Source: John Lewis

John Lewis executive director Pippa Wicks said the retailer was reacting to customers’ changing shopping habits

John Lewis is axing its Never Knowingly Undersold pledge as it commits to a £500m investment in value prices.

The retailer is retiring its nearly 100-year-old promise – which saw John Lewis match the price of branded products if customers spotted cheaper prices elsewhere – this summer as shoppers have become “more cost-conscious this year” and turned to e-commerce.

Never Knowingly Undersold is not applicable to online-only retailers. JL said less than 1% of customers actively made price match requests in 2021.

“Never Knowingly Undersold has been a cherished sign of trust for John Lewis for a century but it doesn’t fit with how customers shop today as more purchases are made online,” said John Lewis executive director Pippa Wicks.

“Customers are tightening their belts and we’re responding so John Lewis is more affordable for every customer, every day, whether shopping in-store or online,” she added.

Now, the business has pledged a £500m investment in value and promised to “proactively lead” rather than “reacting to other retailers’ price changes”.

The investment is 25% higher than the amount it spent on keeping prices affordable last year, John Lewis said.

The company reassured shoppers it would have “a broad range of products at different price points for every budget” and that it would continue to monitor rivals’ prices across the most essential products – such as mattresses, microwaves and TVs.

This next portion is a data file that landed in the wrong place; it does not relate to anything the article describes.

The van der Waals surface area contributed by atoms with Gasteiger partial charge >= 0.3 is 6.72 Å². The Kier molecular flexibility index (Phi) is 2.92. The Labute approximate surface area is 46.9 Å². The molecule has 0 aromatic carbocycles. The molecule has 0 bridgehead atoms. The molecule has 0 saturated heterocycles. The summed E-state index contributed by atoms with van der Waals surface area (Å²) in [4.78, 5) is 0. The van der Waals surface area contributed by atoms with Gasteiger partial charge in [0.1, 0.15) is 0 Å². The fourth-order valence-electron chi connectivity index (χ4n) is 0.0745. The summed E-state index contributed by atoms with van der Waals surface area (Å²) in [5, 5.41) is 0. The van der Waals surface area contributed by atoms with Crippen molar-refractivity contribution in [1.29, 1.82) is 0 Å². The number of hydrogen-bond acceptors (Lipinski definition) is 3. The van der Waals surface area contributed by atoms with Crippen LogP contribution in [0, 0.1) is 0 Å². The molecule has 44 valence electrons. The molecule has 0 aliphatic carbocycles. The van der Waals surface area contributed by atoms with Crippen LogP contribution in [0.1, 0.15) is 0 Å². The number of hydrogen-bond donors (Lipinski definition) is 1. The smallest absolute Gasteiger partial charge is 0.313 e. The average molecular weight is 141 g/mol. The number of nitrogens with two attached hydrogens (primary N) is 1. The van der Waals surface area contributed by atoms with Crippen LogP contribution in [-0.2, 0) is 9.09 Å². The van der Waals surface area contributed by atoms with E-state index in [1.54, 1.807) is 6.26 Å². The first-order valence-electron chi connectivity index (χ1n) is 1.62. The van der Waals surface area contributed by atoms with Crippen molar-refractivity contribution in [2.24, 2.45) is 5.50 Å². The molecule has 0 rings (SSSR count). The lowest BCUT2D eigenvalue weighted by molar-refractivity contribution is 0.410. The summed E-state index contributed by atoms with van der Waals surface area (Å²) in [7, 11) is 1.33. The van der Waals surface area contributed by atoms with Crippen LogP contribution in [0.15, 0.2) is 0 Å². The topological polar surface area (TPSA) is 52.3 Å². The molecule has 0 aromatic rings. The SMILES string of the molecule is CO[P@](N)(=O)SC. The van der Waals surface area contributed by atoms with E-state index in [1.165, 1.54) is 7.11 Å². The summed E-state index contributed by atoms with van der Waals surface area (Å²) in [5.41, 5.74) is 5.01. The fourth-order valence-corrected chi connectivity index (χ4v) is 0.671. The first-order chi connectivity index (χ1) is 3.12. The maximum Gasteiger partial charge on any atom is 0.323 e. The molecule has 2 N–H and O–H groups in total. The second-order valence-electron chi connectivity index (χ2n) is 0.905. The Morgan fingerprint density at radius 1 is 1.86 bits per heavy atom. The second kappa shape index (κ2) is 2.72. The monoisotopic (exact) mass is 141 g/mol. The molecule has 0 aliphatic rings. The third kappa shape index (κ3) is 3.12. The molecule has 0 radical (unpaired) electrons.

“Our new £500m investment means all our customers can trust they’re getting the quality, style and service they expect from John Lewis at great value prices,” Wicks said.

Other benefits such as the standard two-year guarantees on electricals and five-year guarantees on TVs will remain.

MoneySavingExpert founder Martin Lewis wrote this was “a historic change” for the brand but would not have much practical impact as the pledge had “always been a bit of a psychological sop to consumers” and gave “an arguably false impression that John Lewis is cheap”.

The move comes just under a year after John Lewis launched its new entry-level brand Anyday. The “more affordable” range, which is available in both John Lewis and Waitrose, has brought in £125m sales so far.